While working more with the viper code, I discovered that the buoyancy terms
were not being computed correctly. Basically, the model assumes that the
air density within the wake cell is constant with altitude during the
descent in the absence of entrainment or detrainment of ambient fluid.
This assumption is incorrect since the air within the wake cell will
experience adiabatic compression as it encounters increased pressure on
its downward trajectory. The density within the wake cell must respond
to this effect in addition to exchanges with the ambient fluid. Since the
buoyancy term is related to the air density, errors in the density
evolution carry over to the buoyancy term in the momentum equation.
The following sketch illustrates the concept.

With this error, viper would predict a non-zero buoyancy force for a
neutrally-stratified atmosphere. The following plots illustrate the
incorrect behavior. These plots were generated by running viper with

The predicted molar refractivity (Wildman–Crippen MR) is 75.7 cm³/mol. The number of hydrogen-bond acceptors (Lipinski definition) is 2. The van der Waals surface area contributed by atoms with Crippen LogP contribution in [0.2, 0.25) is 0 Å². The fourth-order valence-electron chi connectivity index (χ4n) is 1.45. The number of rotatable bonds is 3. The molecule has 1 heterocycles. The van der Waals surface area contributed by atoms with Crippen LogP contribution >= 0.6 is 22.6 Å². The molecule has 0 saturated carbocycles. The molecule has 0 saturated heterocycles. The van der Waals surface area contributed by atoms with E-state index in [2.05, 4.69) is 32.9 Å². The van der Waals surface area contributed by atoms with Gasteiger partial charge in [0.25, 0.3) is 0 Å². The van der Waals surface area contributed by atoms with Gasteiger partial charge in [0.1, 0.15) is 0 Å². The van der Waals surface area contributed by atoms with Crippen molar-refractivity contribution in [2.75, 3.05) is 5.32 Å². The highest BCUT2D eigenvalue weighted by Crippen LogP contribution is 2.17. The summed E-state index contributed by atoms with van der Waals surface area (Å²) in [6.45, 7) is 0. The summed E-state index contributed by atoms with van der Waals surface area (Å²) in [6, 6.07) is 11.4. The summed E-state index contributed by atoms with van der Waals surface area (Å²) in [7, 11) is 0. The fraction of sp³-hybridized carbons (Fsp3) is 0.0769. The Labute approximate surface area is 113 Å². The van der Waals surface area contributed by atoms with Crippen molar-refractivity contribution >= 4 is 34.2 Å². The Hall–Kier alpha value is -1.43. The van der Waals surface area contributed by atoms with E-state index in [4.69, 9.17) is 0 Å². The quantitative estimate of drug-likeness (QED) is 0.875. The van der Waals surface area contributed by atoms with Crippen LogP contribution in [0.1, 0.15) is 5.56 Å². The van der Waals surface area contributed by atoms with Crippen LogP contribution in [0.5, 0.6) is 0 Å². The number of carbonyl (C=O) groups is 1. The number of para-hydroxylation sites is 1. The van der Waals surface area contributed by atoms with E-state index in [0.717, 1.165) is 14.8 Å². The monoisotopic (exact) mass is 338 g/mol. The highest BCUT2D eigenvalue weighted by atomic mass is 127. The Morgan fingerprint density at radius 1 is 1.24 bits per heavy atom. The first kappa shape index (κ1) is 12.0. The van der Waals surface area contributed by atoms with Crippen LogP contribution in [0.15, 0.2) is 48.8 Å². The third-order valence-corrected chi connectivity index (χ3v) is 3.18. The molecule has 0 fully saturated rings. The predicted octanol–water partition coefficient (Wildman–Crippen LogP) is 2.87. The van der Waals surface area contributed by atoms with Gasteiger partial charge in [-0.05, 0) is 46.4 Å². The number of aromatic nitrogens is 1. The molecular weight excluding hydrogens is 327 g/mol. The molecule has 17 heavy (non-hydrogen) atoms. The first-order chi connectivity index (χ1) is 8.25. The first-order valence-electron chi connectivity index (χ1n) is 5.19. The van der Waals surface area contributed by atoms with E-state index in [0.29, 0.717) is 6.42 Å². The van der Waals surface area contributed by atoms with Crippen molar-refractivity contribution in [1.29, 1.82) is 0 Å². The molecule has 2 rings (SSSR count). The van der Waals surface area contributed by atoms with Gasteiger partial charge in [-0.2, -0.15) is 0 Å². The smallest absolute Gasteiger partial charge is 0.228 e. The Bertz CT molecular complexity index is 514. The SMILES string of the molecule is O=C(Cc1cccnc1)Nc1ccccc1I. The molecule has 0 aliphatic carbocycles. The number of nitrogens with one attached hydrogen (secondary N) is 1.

a specified temperature profile, but the remainder of the parameters
consistent with case 001 of the Frankfort B744 data set.

Viper would also predict no buoyancy force for an isothermal atmosphere.
This is incorrect since an isothermal atmosphere is actually rather stably
stratified. The following plots illustrate the
incorrect behavior.

The problem was corrected by adding the appropriate source term to the
mass balance equation to account for adiabatic compression of the
wake cell. The source term is derived by assuming that the pressure within
the wake cell remains in equilibrium with the local ambient pressure
during the descent. It is further assumed that the density within the
wake cell responds to the increasing pressure via an isentropic compression
(adiabatic and reversible). The source term is quite compact and relies
on variables readily available where it is needed in viper.
It was also found that viper would not compute density profiles consistent
with the input temperature profile and the hydrostatic balance. This portion
of the code was also corrected.
With these corrections, viper now predicts no buoyancy force for a
neutrally-stratified atmosphere, as the following plots illustrate.

In addition, the corrected viper behaves as expected, predicting a
non-zero buoyancy force for an isothermal atmosphere.